Christopher T. WalshDepartment of Biological Chemistry & Molecular Pharmacology
Harvard Medical School
Armenise Building, Room 616
220 Longwood Ave., Boston, MA 02115
tel: (617) 432-1715; fax: (617) 432-0438
The broad area of interest to this laboratory is the molecular basis of biological catalysis with focus on the structure and function of enzymes. Three of the several ongoing projects illustrate our approaches.
We are investigating enzymes in bacterial cell wall biosynthesis, either to analyze the mechanism of action of known antibiotics (vancomycin, fosfomycin, cycloserine) or to identify novel targets for drug design. For example, we have cloned, sequenced, expressed, overproduced, and purified to homogeneity eight enzymes in the peptidoglycan biosynthetic pathway and studied their mechanism of catalysis and inhibition. We have also studied the molecular mechanism of development of clinical resistance to vancomycin and identified the function of five genes necessary and sufficient for resistance, overproduced and purified the proteins and elucidated their catalytic function to decode the structural changes that produce a vancomycin-resistant peptidoglycan and thereby dangerously pathogenic bacteria.
We have initiated research in collaboration with Roberto Kolter's group into the biosynthesis of thiazole- and oxazole-containing peptide antibiotics with specific focus on the E. coli 43 residue peptide microcin B17. We have purified the three enzyme complex that converts prepromicrocin to mature microcin that has undergone modification of 6 gly, 4 cys, and 4 ser residues to yield 4 thiazole and 4 oxazole residues with gain of antibiotic activity. We are studying structure/function issues to see if we can get enzymatic synthesis of microcin analogs that still inactivate DNA gyrase.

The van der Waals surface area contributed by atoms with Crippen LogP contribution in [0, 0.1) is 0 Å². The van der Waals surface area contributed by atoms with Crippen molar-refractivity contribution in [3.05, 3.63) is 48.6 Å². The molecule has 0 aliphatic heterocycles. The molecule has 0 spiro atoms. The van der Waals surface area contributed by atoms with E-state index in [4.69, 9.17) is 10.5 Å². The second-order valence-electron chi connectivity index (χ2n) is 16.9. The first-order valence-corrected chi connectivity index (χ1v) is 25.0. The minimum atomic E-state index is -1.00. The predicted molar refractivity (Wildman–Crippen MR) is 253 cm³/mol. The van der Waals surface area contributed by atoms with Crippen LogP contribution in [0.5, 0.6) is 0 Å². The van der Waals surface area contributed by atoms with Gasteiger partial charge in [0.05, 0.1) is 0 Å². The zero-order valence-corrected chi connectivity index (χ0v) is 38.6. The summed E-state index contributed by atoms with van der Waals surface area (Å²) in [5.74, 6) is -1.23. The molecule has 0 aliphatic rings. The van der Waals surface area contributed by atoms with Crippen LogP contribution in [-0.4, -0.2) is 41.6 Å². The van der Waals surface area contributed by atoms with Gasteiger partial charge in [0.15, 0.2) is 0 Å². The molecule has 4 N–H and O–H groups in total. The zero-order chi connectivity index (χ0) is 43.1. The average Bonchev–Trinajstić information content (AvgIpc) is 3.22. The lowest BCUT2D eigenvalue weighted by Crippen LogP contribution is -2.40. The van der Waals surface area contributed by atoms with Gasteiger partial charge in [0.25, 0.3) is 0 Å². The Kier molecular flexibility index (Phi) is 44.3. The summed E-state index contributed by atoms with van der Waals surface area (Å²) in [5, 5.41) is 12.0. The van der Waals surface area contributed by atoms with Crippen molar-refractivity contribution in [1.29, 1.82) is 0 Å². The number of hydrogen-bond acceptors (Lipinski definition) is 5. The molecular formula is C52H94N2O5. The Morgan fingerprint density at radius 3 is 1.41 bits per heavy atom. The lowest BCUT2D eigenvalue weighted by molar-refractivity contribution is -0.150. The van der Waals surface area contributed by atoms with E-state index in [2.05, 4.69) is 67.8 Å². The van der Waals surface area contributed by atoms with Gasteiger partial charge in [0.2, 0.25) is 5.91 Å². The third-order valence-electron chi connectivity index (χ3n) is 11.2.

During the synthesis of fatty acids, of polyketide natural products (with structures that include erythromycin, amphotericin, rapamycin, and adriamycin), and non-ribosomal peptides (such as cyclosporin, vancomycin), a common post translational modification converts the apo-form of acyl carrier protein (ACP) domains to the holoforms by enzyme-catalyzed phosphopantetheinylation of a conserved serine residue. This introduces the sulfhydryl of the P-pantetheinyl moiety (from cosubstrate CoASH) covalently into the protein and the SH group serves to carry acyl groups in the several transfers in fatty acid, polyketide, and polypeptide antibiotic assembly. We are studying the specificity and mechanism of the enzymes that carry out this phosphopantetheinyl group transfer from CoASH to serine side chains of ACP domains in both polyketide and nonribosomal peptide synthases.
Christopher Walsh (2000). Molecular Mechanisms that Confer Antibacterial Drug resistance. Nature 406:775-781.
Christopher Walsh (2001). Enabling the Chemistry of Life. Nature, 409:226-231.
John Trauger, Rahul Kohli, Henning Mootz, Mohamed Marahiel, Christopher Walsh (2000). Peptide cyclization catalysed by the thioesterase domain of tyrocidine synthetase. Nature 407, 215-218.
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